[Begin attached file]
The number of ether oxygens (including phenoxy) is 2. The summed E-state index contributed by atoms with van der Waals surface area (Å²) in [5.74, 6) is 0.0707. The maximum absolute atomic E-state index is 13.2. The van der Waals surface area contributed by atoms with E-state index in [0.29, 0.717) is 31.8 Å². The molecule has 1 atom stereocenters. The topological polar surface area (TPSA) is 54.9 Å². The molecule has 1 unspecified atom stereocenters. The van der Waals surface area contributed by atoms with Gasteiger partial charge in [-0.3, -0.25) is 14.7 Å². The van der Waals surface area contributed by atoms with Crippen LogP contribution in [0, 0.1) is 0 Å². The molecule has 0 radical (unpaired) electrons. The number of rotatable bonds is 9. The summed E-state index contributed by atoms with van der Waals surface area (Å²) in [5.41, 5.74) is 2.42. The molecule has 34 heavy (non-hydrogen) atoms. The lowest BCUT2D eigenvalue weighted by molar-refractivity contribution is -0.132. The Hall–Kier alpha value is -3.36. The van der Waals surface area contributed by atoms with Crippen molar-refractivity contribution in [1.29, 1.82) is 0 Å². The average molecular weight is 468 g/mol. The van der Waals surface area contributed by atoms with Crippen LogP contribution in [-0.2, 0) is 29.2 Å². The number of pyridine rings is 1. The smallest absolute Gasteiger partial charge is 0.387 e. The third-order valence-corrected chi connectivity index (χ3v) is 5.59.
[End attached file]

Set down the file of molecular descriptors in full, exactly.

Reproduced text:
The number of ether oxygens (including phenoxy) is 2. The summed E-state index contributed by atoms with van der Waals surface area (Å²) in [5.74, 6) is 0.0707. The maximum absolute atomic E-state index is 13.2. The van der Waals surface area contributed by atoms with E-state index in [0.29, 0.717) is 31.8 Å². The molecule has 1 atom stereocenters. The topological polar surface area (TPSA) is 54.9 Å². The molecule has 1 unspecified atom stereocenters. The van der Waals surface area contributed by atoms with Gasteiger partial charge in [-0.3, -0.25) is 14.7 Å². The van der Waals surface area contributed by atoms with Crippen LogP contribution in [0, 0.1) is 0 Å². The molecule has 0 radical (unpaired) electrons. The number of rotatable bonds is 9. The summed E-state index contributed by atoms with van der Waals surface area (Å²) in [5.41, 5.74) is 2.42. The molecule has 34 heavy (non-hydrogen) atoms. The lowest BCUT2D eigenvalue weighted by molar-refractivity contribution is -0.132. The Hall–Kier alpha value is -3.36. The van der Waals surface area contributed by atoms with Crippen molar-refractivity contribution in [1.29, 1.82) is 0 Å². The average molecular weight is 468 g/mol. The van der Waals surface area contributed by atoms with Crippen LogP contribution in [-0.2, 0) is 29.2 Å². The number of pyridine rings is 1. The smallest absolute Gasteiger partial charge is 0.387 e. The third-order valence-corrected chi connectivity index (χ3v) is 5.59.